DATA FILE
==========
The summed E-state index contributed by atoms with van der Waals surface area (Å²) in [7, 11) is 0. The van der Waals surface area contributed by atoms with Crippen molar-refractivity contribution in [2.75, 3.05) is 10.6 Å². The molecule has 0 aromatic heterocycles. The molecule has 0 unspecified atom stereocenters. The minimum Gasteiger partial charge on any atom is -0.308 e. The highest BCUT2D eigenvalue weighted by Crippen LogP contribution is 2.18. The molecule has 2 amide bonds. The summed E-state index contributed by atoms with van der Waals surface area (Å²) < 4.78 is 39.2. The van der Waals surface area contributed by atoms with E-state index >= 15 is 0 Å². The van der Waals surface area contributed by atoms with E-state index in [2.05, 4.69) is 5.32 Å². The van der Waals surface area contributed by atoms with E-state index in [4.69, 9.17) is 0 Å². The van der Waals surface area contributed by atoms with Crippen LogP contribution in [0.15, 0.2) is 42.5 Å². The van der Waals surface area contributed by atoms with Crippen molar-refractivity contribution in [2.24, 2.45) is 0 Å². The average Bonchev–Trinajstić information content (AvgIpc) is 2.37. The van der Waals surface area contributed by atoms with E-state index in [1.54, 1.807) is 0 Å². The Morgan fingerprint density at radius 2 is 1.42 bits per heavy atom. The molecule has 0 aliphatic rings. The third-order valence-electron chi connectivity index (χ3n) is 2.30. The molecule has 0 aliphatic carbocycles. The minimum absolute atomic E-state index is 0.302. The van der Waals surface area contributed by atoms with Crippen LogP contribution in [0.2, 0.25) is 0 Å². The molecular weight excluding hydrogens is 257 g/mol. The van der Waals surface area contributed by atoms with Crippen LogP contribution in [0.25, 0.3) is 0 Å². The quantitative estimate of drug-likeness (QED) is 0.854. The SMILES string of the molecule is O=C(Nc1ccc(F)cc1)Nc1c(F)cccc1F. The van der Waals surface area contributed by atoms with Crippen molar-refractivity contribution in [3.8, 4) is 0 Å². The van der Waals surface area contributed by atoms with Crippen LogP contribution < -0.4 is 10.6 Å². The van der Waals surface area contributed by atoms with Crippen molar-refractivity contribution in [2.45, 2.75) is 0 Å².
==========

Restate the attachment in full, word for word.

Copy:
The summed E-state index contributed by atoms with van der Waals surface area (Å²) in [7, 11) is 0. The van der Waals surface area contributed by atoms with Crippen molar-refractivity contribution in [2.75, 3.05) is 10.6 Å². The molecule has 0 aromatic heterocycles. The molecule has 0 unspecified atom stereocenters. The minimum Gasteiger partial charge on any atom is -0.308 e. The highest BCUT2D eigenvalue weighted by Crippen LogP contribution is 2.18. The molecule has 2 amide bonds. The summed E-state index contributed by atoms with van der Waals surface area (Å²) < 4.78 is 39.2. The van der Waals surface area contributed by atoms with E-state index >= 15 is 0 Å². The van der Waals surface area contributed by atoms with E-state index in [2.05, 4.69) is 5.32 Å². The van der Waals surface area contributed by atoms with E-state index in [4.69, 9.17) is 0 Å². The van der Waals surface area contributed by atoms with Crippen LogP contribution in [0.15, 0.2) is 42.5 Å². The van der Waals surface area contributed by atoms with Crippen molar-refractivity contribution in [2.24, 2.45) is 0 Å². The average Bonchev–Trinajstić information content (AvgIpc) is 2.37. The van der Waals surface area contributed by atoms with E-state index in [1.54, 1.807) is 0 Å². The Morgan fingerprint density at radius 2 is 1.42 bits per heavy atom. The molecule has 0 aliphatic rings. The third-order valence-electron chi connectivity index (χ3n) is 2.30. The molecule has 0 aliphatic carbocycles. The minimum absolute atomic E-state index is 0.302. The van der Waals surface area contributed by atoms with Crippen LogP contribution in [0.2, 0.25) is 0 Å². The molecular weight excluding hydrogens is 257 g/mol. The van der Waals surface area contributed by atoms with Crippen LogP contribution in [0.25, 0.3) is 0 Å². The quantitative estimate of drug-likeness (QED) is 0.854. The SMILES string of the molecule is O=C(Nc1ccc(F)cc1)Nc1c(F)cccc1F. The van der Waals surface area contributed by atoms with Crippen molar-refractivity contribution in [3.8, 4) is 0 Å². The van der Waals surface area contributed by atoms with Crippen LogP contribution < -0.4 is 10.6 Å². The van der Waals surface area contributed by atoms with Crippen molar-refractivity contribution in [2.45, 2.75) is 0 Å².